Too many editors spoil the manuscript

So you’ve finally finished your magnum opus, your great American novel, the book that is going to change English literature forever. And you want said manuscript to be the best that it can be before you send it off to be abused, laughed at and soundly rejected, so that you can eventually self-publish it. (Not that there’s anything wrong with that. I once sent a query to an agent for my manuscript Everybody Knows This is Nowhere and got my form rejection letter 24 months later. So I understand not wanting to spend the rest of your life writing queries that are answered with Xeroxed “thanks but no thanks” letters.)

But if you do decide to go the self-publishing route, I beg you: hire a real editor. Someone you have to pay. Not necessarily me, but a professional. Please.

Recently a friend told me about another friend’s self-published book that was really pretty good — except for the editing. Friend 2 told friend 1 that he’d had five different people edit the book, which always results in inconsistency, stylistic differences and dueling conventions. It’s the equivalent of the five blind men describing the elephant — one says it’s like a tree, one says it’s like a rope, one says it’s like a boat, and so on.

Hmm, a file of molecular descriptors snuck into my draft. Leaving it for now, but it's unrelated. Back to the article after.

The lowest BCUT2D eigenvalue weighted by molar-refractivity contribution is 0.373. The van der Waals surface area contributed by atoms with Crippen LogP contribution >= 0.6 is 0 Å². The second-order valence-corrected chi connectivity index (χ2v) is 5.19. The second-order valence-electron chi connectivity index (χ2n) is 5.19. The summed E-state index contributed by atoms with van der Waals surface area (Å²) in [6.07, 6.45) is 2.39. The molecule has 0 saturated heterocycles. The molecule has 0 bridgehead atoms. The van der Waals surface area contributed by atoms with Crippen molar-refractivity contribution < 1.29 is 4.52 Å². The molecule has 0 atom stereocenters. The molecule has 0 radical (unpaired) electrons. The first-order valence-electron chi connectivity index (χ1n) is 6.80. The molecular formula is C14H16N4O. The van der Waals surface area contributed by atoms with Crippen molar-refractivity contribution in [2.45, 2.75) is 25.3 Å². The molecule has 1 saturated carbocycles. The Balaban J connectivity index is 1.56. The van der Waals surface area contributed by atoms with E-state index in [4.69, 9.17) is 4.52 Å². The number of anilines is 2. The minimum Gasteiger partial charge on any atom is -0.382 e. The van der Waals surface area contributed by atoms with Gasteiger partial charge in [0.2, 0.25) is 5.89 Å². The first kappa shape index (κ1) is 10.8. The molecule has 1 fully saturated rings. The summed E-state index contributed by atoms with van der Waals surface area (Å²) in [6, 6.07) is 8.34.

It’s okay to have several different people critique your work. When it comes to the final edit and spit-shine, however, one is essential — but one with training, references and experience.

Even if you don’t self-publish, it wouldn’t hurt you to part with some cash to have a professional editor polish up your masterwork. Agents and publishers are inundated with submissions. According to the Foreword Publishing Insider blog, there are now only six conglomerate publishers in the U.S. One-hundred thirty-two million manuscripts (that’s 132 followed by six zeroes, folks) are submitted to them and the small publishers each year. In 2008, 275,232 books were published, 47,541 of them fiction titles.

Luckily for you, dear reader, the vast majority of submissions are terrible. (Not yours or mine, thank goodness.) A fun side-note: bad writers are getting bolder and bolder, acting as if they’re entitled to be published, like the ultra-tin-eared “singers” who are highlighted during initial American Idol auditions. These deluded egomaniacs are convinced they’re absolutely brilliant, it’s just that the industry people are too dumb to see it. (Yeah. That’s why they make millions of dollars in the industry — because they don’t recognize talent.)

One agent I follow on Twitter tweeted about a writer who virtually stalked her, forcing her to forgo her usual polite “no thank you”:

“So, the guy who replied to my form rejection that I hadn’t read the book got a reply. I did read it and even checked his site. He then went to his site and clocked how long I’d spent there. It was about 15 seconds, so ‘clearly I hadn’t really read it.’ I figured why not and said ‘I read enough. I don’t think your writing is very good.’ I’m pretty sure I’ve never actually said that to a querier before ever.”

So if your manuscript is a blizzard of typos, inconsistencies, factual errors and grammatical boo-boos, your chances, which are slim to begin with, dwindle down to nothing.

You want to give editors and agents every opportunity not to reject your manuscript. Start by hiring an editor.  Oh, yeah, and don’t be a jerk.


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